Leslie Schiff, Metallic Masks, color Xerox, 1982.

Euler stumbles, lost, somewhere near the headwaters of the Congo. Through the fetid, scorching day he goes dragging his bag of trinkets: oozing candy bars, tin and bead necklaces, yards of ludicrous gingham. He is an outcast, despised and despising. Bad love has driven him into this monstrous world: romance that is sweetly-worded treachery, beauty’s contraptions that are truly intricate torments, refinements of scorn. He has seen their worth! He is down at last to this bag of trinkets, with which to bargain entry into an El Dorado of last resort, a vaguely rumored refuge, a last-ditch Eden for the victimized heart—legendary society of femininity: Congo maidens—untutored, guileless, naive.

But oh, the jungle is an awful place! Sucking bugs the size of rodents whir and thump from the branches; snakes shimmy, enormous, hideous, at his feet; hair-raising yelps erupt from the undergrowth, making him jump and stammer out loud. And always the heat, the fetid perspiration in his eyes, in his rancid clothes, in the bug-swarming air. Always the acrid taste of the hairy roots he subsists on; and for the last few days, the company of a gang of mud-colored apes, bovine-faced, who watch him from a distance, obsequious, idiotic.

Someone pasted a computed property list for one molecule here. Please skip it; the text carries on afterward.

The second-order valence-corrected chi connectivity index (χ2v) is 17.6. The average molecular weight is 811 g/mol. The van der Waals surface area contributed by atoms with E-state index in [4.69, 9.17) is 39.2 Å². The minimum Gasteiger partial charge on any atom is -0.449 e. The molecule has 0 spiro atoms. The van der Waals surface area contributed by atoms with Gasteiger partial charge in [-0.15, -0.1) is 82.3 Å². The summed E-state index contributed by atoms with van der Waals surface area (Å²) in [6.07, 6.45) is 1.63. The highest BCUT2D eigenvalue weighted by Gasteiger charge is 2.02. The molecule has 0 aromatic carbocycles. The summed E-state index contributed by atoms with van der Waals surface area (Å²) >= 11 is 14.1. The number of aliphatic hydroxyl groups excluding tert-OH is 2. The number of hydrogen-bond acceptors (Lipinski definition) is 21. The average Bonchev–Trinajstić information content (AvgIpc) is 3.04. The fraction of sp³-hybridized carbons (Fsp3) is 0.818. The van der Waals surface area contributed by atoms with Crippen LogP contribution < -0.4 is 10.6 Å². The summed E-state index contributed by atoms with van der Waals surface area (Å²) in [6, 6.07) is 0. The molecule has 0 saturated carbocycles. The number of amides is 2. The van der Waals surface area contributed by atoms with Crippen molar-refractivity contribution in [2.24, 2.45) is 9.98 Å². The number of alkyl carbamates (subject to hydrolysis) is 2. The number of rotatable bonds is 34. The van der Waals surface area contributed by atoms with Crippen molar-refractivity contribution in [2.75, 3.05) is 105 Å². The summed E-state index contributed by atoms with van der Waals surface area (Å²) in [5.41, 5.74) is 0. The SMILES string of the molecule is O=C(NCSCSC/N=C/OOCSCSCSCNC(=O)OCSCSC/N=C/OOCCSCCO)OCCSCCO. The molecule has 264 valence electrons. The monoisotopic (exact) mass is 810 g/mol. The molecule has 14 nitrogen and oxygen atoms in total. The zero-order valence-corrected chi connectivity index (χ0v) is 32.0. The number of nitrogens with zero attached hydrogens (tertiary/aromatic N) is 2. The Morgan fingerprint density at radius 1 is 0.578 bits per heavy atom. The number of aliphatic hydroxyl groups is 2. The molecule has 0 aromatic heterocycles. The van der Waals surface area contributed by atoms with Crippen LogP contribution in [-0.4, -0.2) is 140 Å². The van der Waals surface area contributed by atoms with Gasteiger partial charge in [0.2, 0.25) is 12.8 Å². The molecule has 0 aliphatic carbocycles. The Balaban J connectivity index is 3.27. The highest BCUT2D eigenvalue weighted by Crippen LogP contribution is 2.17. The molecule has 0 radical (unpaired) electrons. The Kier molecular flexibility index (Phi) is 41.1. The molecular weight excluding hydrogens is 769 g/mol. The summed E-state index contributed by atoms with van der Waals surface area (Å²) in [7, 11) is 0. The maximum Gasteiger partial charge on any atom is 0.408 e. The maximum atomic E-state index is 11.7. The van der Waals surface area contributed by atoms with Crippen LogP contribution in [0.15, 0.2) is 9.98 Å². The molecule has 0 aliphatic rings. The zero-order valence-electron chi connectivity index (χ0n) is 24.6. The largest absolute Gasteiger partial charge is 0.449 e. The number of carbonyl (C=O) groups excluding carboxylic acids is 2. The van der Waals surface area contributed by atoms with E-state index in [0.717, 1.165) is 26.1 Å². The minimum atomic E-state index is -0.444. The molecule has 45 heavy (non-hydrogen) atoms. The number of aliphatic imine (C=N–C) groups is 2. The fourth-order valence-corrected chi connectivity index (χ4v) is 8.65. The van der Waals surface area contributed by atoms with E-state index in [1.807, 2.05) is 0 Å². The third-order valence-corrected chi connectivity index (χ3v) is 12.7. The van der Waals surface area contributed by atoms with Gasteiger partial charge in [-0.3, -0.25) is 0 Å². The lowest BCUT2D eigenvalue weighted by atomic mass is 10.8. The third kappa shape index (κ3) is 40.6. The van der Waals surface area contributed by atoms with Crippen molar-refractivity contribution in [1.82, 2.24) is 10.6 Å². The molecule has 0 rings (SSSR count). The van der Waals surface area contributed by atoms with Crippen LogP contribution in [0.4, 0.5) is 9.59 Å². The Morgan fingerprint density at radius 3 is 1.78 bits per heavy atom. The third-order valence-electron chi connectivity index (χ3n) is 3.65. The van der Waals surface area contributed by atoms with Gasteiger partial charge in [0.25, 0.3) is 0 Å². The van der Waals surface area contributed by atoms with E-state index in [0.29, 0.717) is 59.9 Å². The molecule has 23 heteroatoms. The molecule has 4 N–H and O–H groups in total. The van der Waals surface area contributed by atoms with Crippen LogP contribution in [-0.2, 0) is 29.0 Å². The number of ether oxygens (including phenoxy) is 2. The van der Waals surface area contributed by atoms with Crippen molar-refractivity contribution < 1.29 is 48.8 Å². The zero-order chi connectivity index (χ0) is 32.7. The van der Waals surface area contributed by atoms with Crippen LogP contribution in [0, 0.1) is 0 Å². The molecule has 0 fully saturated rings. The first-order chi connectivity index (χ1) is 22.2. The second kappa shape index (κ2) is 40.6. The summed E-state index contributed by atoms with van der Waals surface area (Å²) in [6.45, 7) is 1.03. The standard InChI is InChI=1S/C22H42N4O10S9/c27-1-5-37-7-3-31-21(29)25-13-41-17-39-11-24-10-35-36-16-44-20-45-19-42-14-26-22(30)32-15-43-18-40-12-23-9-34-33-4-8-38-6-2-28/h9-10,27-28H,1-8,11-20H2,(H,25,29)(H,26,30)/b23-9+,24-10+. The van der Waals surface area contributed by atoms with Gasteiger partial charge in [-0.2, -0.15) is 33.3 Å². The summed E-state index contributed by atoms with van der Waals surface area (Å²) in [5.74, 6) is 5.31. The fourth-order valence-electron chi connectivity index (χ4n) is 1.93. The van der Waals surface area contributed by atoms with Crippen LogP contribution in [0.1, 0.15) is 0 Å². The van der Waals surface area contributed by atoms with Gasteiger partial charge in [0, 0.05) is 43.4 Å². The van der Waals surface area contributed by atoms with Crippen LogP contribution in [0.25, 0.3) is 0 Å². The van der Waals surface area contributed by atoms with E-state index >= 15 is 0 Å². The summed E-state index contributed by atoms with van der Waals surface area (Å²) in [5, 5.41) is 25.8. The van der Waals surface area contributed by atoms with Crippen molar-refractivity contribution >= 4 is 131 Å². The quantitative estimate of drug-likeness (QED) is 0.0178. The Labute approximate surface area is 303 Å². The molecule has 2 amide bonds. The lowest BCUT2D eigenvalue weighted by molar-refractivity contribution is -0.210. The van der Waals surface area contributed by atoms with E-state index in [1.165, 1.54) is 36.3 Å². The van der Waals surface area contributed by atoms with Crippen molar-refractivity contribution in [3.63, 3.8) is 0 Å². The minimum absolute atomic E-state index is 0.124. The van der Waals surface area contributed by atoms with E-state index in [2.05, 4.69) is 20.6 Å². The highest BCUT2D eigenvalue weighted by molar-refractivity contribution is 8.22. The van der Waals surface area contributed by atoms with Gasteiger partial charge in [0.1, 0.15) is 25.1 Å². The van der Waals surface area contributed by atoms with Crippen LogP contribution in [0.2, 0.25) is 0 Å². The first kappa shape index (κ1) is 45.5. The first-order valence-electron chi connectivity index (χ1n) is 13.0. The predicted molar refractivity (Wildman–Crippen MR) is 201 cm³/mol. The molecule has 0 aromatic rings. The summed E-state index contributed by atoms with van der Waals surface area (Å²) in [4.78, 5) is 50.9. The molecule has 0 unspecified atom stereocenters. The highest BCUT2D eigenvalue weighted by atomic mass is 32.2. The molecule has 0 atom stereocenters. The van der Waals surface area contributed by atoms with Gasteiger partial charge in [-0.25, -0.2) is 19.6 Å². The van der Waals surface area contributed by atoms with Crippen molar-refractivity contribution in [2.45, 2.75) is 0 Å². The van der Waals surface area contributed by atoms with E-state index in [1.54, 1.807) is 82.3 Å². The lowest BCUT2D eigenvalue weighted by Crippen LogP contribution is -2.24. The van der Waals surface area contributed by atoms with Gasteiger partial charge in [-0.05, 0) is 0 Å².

They enrage him. He aches to throw a rock at them, to drive them right off the face of the earth, but he dare not, for fear they’ll turn vicious. So he simply hisses at them and staggers into the camouflage of giant tree roots, to confuse them. But always those insipid, yellow eyes and swamp-colored faces reappear around him in the hushes, too stupid to be tricked.

By now Euler has in fact pretty well given up hope. He is preparing to throw himself slowly onto the steaming jungle floor and wait there for decomposition—when the undergrowth parts, and gorgeous women step out.

It is carnal vision: every one of them over six foot, coal-black, their loins wrapped in skimps of leopard skin, their high breasts splashed with blue paints, their exquisite faces surly: bones through flared nostrils, feathers sprouting from piled head-dresses.

Euler is transfixed. He gapes. He gasps. He fumbles in his bag. He brings out a handful of plastic rings.

“Friends . . .” he suggests hoarsely, extending his tacky treasures. His voice quavers, tremulous with salacious eagerness and trepidation. “Friend! . . .”

A marvelous girl—the leader?—steps towards him. The rest close behind her, muttering. Her wrist bangles clatter as she lifts her hand to Euler, then slowly draws it away—then drives it explosively into Euler’s cheek. The jungle erupts with whooping as they leap into the bushes after him and drag him off by his tattered shoe leathers.